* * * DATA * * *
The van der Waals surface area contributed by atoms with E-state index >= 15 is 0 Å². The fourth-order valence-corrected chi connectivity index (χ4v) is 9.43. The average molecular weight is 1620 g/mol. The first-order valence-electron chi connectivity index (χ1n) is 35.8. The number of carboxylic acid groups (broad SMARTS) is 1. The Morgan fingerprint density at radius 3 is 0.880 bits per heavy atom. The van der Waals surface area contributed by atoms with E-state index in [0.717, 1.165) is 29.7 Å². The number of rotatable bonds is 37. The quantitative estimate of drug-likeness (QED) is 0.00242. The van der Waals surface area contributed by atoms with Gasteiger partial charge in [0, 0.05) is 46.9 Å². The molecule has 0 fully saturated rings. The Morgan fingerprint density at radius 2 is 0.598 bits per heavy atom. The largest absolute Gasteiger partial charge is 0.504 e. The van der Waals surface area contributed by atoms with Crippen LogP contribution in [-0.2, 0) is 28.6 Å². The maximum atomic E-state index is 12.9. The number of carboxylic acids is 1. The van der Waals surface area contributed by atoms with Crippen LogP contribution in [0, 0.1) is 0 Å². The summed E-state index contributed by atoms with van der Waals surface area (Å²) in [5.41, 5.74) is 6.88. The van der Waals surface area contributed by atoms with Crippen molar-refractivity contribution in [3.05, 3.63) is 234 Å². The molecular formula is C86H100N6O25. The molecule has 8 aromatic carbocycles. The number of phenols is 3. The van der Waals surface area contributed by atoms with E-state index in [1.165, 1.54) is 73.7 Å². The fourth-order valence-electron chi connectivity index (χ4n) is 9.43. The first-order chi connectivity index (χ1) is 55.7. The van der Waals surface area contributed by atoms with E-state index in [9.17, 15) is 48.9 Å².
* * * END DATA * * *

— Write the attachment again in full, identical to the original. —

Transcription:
The van der Waals surface area contributed by atoms with E-state index >= 15 is 0 Å². The fourth-order valence-corrected chi connectivity index (χ4v) is 9.43. The average molecular weight is 1620 g/mol. The first-order valence-electron chi connectivity index (χ1n) is 35.8. The number of carboxylic acid groups (broad SMARTS) is 1. The Morgan fingerprint density at radius 3 is 0.880 bits per heavy atom. The van der Waals surface area contributed by atoms with E-state index in [0.717, 1.165) is 29.7 Å². The number of rotatable bonds is 37. The quantitative estimate of drug-likeness (QED) is 0.00242. The van der Waals surface area contributed by atoms with Gasteiger partial charge in [0, 0.05) is 46.9 Å². The molecule has 0 fully saturated rings. The Morgan fingerprint density at radius 2 is 0.598 bits per heavy atom. The largest absolute Gasteiger partial charge is 0.504 e. The van der Waals surface area contributed by atoms with Crippen LogP contribution in [-0.2, 0) is 28.6 Å². The maximum atomic E-state index is 12.9. The number of carboxylic acids is 1. The van der Waals surface area contributed by atoms with Crippen LogP contribution in [0, 0.1) is 0 Å². The summed E-state index contributed by atoms with van der Waals surface area (Å²) in [5.41, 5.74) is 6.88. The van der Waals surface area contributed by atoms with Crippen molar-refractivity contribution in [3.05, 3.63) is 234 Å². The molecular formula is C86H100N6O25. The molecule has 8 aromatic carbocycles. The number of phenols is 3. The van der Waals surface area contributed by atoms with E-state index in [1.165, 1.54) is 73.7 Å². The fourth-order valence-electron chi connectivity index (χ4n) is 9.43. The first-order chi connectivity index (χ1) is 55.7. The van der Waals surface area contributed by atoms with E-state index in [9.17, 15) is 48.9 Å².